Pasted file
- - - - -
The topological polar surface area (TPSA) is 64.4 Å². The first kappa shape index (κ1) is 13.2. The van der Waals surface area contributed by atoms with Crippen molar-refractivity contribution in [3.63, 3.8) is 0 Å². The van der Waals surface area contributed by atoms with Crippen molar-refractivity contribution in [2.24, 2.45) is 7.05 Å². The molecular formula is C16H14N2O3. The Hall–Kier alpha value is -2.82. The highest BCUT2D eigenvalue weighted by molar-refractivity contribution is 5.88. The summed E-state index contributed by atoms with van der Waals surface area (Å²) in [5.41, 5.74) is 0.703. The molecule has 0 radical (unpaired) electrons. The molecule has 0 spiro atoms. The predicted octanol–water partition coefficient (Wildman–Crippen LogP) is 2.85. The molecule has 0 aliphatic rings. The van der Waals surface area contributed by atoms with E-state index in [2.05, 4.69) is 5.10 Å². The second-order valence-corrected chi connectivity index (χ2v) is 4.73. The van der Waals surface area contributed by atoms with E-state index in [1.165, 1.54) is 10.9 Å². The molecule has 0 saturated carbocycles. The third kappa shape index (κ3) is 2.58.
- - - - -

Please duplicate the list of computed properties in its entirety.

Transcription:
The topological polar surface area (TPSA) is 64.4 Å². The first kappa shape index (κ1) is 13.2. The van der Waals surface area contributed by atoms with Crippen molar-refractivity contribution in [3.63, 3.8) is 0 Å². The van der Waals surface area contributed by atoms with Crippen molar-refractivity contribution in [2.24, 2.45) is 7.05 Å². The molecular formula is C16H14N2O3. The Hall–Kier alpha value is -2.82. The highest BCUT2D eigenvalue weighted by molar-refractivity contribution is 5.88. The summed E-state index contributed by atoms with van der Waals surface area (Å²) in [5.41, 5.74) is 0.703. The molecule has 0 radical (unpaired) electrons. The molecule has 0 spiro atoms. The predicted octanol–water partition coefficient (Wildman–Crippen LogP) is 2.85. The molecule has 0 aliphatic rings. The van der Waals surface area contributed by atoms with E-state index in [2.05, 4.69) is 5.10 Å². The second-order valence-corrected chi connectivity index (χ2v) is 4.73. The van der Waals surface area contributed by atoms with E-state index in [1.165, 1.54) is 10.9 Å². The molecule has 0 saturated carbocycles. The third kappa shape index (κ3) is 2.58.